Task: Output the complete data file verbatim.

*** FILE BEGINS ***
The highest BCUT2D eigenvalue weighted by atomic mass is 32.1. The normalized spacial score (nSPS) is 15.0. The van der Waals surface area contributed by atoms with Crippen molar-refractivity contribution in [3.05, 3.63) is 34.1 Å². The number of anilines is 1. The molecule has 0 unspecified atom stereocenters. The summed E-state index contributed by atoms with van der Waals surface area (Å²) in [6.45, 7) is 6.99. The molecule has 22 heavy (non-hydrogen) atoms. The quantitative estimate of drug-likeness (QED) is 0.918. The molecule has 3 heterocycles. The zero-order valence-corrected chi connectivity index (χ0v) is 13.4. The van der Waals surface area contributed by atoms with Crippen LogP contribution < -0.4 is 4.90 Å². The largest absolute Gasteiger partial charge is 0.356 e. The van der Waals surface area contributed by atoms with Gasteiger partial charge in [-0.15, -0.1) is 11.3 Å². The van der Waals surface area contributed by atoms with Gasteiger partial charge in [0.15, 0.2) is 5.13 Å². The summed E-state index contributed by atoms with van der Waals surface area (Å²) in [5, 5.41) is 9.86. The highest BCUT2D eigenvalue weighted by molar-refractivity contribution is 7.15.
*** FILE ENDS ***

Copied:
The highest BCUT2D eigenvalue weighted by atomic mass is 32.1. The normalized spacial score (nSPS) is 15.0. The van der Waals surface area contributed by atoms with Crippen molar-refractivity contribution in [3.05, 3.63) is 34.1 Å². The number of anilines is 1. The molecule has 0 unspecified atom stereocenters. The summed E-state index contributed by atoms with van der Waals surface area (Å²) in [6.45, 7) is 6.99. The molecule has 22 heavy (non-hydrogen) atoms. The quantitative estimate of drug-likeness (QED) is 0.918. The molecule has 3 heterocycles. The zero-order valence-corrected chi connectivity index (χ0v) is 13.4. The van der Waals surface area contributed by atoms with Crippen LogP contribution < -0.4 is 4.90 Å². The largest absolute Gasteiger partial charge is 0.356 e. The van der Waals surface area contributed by atoms with Gasteiger partial charge in [-0.15, -0.1) is 11.3 Å². The van der Waals surface area contributed by atoms with Gasteiger partial charge in [0.15, 0.2) is 5.13 Å². The summed E-state index contributed by atoms with van der Waals surface area (Å²) in [5, 5.41) is 9.86. The highest BCUT2D eigenvalue weighted by molar-refractivity contribution is 7.15.